Impact of anthropogenic climate change on wildfire across western US forests
The authors quantified the contribution of past anthropogenic climate change to increases in area burned based on observed increases in fuel aridity metrics from 1979 to 2015, including temperature and vapor pressure deficit.
The interannual variation of each of the eight fuel aridity metrics, reference potential evapotranspiration (ETo), VPD, climatic water deficit (CWD), Palmer drought severity index (PDSI), fire weather index (FWI) from the Canadian forest fire danger rating system, energy release component (ERC) from the US national fire danger rating system, McArthur forest fire danger index (FFDI), and the Keetch–Byram drought index (KBDI), were all significantly correlated to annual area burned of forested lands from 1984-2015.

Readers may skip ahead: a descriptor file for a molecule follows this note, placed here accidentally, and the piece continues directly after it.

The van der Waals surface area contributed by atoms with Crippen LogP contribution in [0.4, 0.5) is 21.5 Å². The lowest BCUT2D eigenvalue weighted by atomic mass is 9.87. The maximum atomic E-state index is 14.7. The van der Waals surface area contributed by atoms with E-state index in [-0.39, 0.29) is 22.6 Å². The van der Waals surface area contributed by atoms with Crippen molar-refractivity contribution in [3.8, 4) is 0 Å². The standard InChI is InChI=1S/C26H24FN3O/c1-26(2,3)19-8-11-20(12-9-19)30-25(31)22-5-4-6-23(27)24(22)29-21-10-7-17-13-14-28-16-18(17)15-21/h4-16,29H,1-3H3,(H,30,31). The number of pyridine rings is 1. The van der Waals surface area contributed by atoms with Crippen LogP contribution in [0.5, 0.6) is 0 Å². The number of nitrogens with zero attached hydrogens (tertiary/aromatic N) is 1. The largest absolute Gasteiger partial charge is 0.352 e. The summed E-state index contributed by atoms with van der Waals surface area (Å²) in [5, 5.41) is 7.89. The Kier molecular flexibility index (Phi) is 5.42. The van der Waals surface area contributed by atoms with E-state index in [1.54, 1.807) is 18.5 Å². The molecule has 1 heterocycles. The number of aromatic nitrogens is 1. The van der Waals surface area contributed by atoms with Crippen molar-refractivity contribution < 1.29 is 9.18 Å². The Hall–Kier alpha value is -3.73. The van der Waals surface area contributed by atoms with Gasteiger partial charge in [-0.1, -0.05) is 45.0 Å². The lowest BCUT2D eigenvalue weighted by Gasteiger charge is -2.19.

Increasing trends toward aridity were found for all eight of the climate metrics used in the study. The authors found that anthropogenic climate change had the strongest signal tied to VPD and evapotranspiration, which are highly dependent on temperature. The anthropogenic climate change signal was weak for PDSI and ERC, whose values are driven primarily by precipitation. When the fuel aridity metrics were averaged, anthropogenic climate change accounted for 55% of the increasing trend from 1979 – 2015. Furthermore, the authors observed a 3.3-fold difference in the area burned between 1984 to 1999 and 2000 to 2015. Finally, the authors found an increase in the fire season length of 17 days of high fire potential since 1979 of which anthropogenic climate change accounts for ~45% of the increase. The authors state that the influence of anthropogenic climate change will continue to increase areas burned due to project increases in aridity unless fuel become limiting.